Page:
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Anti-Blogger Rhetoric: A Sign of What the Blogosphere Is Doing Right

5 years ago
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If success breeds contempt, then bloggers are finally making it big.

Consider this study in contrasts: During his first White House news conference last year, President Barack Obama called on a liberal blogger, Sam Stein, and CNN recently hired conservative blogger Erick Erickson to provide on-air commentary. On the other hand, despite such inroads, "bloggers" in general have increasingly become scapegoats and bogeymen for the mainstream press and politicians.

For example, while praising print media last year, Obama juxtaposed the traditional media with the New Media by voicing reservations about the ethics of blogging: "I am concerned that if the direction of the news is all blogosphere, all opinions, with no serious fact-checking, no serious attempts to put stories in context, that what you will end up getting is people shouting at each other across the void but not a lot of mutual understanding," he said.

Sarah Palin Could it be that the president (who until recently was thought to be tech-savvy) is not happy with the online criticism he has received? Perhaps any modern-day president, regardless of party, would be unnerved by the power of the nascent New Media -- and of citizen journalists -- to gin up dissent.

To be sure, the anti-blogger demagoguery is bipartisan. The "just a blogger" trope has been used by Democratic and Republican politicians to discredit unflattering stories that originated in the blogosphere.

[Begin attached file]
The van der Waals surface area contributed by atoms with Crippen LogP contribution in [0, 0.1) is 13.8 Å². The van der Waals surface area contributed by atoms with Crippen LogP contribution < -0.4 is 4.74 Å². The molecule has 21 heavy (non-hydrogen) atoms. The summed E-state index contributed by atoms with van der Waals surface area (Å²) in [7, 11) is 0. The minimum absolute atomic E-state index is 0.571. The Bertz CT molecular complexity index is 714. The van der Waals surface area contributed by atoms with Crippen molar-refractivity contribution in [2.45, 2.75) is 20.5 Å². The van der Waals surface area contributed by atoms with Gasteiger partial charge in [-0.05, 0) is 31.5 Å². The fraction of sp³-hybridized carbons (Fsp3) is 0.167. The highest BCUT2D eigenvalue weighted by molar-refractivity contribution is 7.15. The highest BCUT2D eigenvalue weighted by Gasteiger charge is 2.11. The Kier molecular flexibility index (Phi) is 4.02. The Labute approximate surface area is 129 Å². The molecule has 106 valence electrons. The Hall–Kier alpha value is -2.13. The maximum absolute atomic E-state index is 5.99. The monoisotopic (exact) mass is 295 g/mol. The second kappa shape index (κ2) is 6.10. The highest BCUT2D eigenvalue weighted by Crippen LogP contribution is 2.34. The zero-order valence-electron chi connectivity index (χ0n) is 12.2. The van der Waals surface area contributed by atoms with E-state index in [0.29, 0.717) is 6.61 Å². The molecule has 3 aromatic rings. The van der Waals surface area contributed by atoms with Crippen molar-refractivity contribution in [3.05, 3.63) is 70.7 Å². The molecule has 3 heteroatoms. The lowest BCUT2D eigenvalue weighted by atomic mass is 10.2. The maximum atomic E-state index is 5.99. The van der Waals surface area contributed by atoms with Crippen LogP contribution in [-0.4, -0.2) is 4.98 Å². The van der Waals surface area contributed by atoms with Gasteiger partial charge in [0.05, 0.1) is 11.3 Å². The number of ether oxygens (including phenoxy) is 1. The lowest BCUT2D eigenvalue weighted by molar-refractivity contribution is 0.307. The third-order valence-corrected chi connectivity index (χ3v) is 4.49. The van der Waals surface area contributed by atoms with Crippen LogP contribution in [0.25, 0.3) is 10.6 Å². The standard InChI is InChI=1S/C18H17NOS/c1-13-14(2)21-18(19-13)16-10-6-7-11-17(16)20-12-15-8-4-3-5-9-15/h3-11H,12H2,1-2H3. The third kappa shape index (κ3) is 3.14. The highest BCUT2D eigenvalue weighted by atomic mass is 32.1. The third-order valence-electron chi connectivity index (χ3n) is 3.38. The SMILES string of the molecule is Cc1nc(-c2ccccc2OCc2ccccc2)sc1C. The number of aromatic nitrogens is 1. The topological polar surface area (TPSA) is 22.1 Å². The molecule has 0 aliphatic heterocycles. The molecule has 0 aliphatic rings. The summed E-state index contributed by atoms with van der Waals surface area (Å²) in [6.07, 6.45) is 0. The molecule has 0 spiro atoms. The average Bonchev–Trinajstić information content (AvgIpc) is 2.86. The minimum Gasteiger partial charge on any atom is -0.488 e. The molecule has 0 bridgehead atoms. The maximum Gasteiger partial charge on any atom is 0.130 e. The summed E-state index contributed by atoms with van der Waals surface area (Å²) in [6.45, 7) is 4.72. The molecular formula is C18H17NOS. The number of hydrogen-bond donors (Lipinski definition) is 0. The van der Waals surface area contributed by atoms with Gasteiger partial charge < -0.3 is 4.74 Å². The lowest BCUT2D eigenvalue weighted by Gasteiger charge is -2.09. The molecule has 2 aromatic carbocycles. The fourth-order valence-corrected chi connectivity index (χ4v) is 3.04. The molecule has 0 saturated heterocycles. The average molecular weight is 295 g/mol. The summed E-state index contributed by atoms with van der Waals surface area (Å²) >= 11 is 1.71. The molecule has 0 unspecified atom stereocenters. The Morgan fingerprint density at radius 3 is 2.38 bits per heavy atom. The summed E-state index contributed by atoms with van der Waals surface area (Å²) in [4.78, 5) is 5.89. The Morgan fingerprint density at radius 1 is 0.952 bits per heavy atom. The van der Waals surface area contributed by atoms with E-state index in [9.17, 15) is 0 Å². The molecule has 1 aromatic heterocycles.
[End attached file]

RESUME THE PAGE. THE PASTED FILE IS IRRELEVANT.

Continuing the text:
While defending South Carolina gubernatorial candidate Nikki Haley from accusations she had an affair with a prominent South Carolina blogger, former Gov. Sarah Palin of Alaska said: "Nikki categorically denies the accusation that was spewed out there by a political blogger who has the gall to throw the stone, but then quickly duck and hide and proclaim he would not comment further on the issue. Quite convenient."

It's no surprise that Palin would defend Haley -- she recently endorsed her. And I have no idea whether the allegations are true or fabricated. What caught my attention was Palin's use of the term "political blogger" as a pejorative -- as if that, in itself, discredits the critic.

This seems to be a trend with Palin, who now mocks bloggers with regularity. During an interview on Fox News, she criticized the media for taking cues from "some blogger probably sitting there in their parents' basement, wearing their pajamas, blogging some kind of gossip or -- or a lie."

She ought to know better. The "pajamas" reference was famously employed as a dismissive insult against conservatives by former CBS News executive Jonathan Klein, who ridiculed bloggers questioning Dan Rather's bogus Air National Guard memos, saying: "You couldn't have a starker contrast between the multiple layers of check and balances [at '60 Minutes'] and a guy sitting in his living room in his pajamas writing."

In that instance, the mainstream media finally did take their cues from bloggers, and in so doing finally got the story right. The blogosphere was hardly intimidated. Out of that episode grew a conservative online outlet, Pajamas Media, run by Roger L. Simon, and Klein himself is now president of CNN, which recently hired Erickson to provide commentary.

On yet another occasion, Palin referenced "bored, anonymous, pathetic bloggers who lie to annoy me."